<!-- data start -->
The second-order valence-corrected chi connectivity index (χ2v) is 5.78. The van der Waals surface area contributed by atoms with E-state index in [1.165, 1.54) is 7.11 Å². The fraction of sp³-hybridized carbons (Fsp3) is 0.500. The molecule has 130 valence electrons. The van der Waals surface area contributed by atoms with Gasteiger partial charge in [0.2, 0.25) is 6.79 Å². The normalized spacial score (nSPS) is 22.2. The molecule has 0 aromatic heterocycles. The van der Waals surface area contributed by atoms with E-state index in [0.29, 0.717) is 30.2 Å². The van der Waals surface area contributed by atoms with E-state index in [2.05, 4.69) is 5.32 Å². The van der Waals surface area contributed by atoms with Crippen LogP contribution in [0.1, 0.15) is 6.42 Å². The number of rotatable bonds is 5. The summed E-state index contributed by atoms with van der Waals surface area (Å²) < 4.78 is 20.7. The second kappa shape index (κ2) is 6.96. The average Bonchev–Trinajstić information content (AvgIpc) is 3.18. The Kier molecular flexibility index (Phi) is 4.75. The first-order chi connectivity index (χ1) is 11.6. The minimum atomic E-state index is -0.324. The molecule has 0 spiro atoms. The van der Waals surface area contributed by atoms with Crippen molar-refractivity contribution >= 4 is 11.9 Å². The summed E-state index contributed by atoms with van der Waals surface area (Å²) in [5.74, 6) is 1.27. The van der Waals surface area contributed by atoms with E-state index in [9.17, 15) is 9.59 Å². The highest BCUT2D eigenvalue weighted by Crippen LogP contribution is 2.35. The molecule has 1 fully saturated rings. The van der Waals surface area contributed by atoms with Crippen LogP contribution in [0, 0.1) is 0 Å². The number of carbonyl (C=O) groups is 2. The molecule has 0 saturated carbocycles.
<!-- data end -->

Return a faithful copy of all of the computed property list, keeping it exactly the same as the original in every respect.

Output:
The second-order valence-corrected chi connectivity index (χ2v) is 5.78. The van der Waals surface area contributed by atoms with E-state index in [1.165, 1.54) is 7.11 Å². The fraction of sp³-hybridized carbons (Fsp3) is 0.500. The molecule has 130 valence electrons. The van der Waals surface area contributed by atoms with Gasteiger partial charge in [0.2, 0.25) is 6.79 Å². The normalized spacial score (nSPS) is 22.2. The molecule has 0 aromatic heterocycles. The van der Waals surface area contributed by atoms with E-state index in [0.29, 0.717) is 30.2 Å². The van der Waals surface area contributed by atoms with E-state index in [2.05, 4.69) is 5.32 Å². The van der Waals surface area contributed by atoms with Crippen LogP contribution in [0.1, 0.15) is 6.42 Å². The number of rotatable bonds is 5. The summed E-state index contributed by atoms with van der Waals surface area (Å²) < 4.78 is 20.7. The second kappa shape index (κ2) is 6.96. The average Bonchev–Trinajstić information content (AvgIpc) is 3.18. The Kier molecular flexibility index (Phi) is 4.75. The first-order chi connectivity index (χ1) is 11.6. The minimum atomic E-state index is -0.324. The molecule has 0 spiro atoms. The van der Waals surface area contributed by atoms with Crippen molar-refractivity contribution >= 4 is 11.9 Å². The summed E-state index contributed by atoms with van der Waals surface area (Å²) in [5.74, 6) is 1.27. The van der Waals surface area contributed by atoms with E-state index in [9.17, 15) is 9.59 Å². The highest BCUT2D eigenvalue weighted by Crippen LogP contribution is 2.35. The molecule has 1 fully saturated rings. The van der Waals surface area contributed by atoms with Crippen LogP contribution in [0, 0.1) is 0 Å². The number of carbonyl (C=O) groups is 2. The molecule has 0 saturated carbocycles.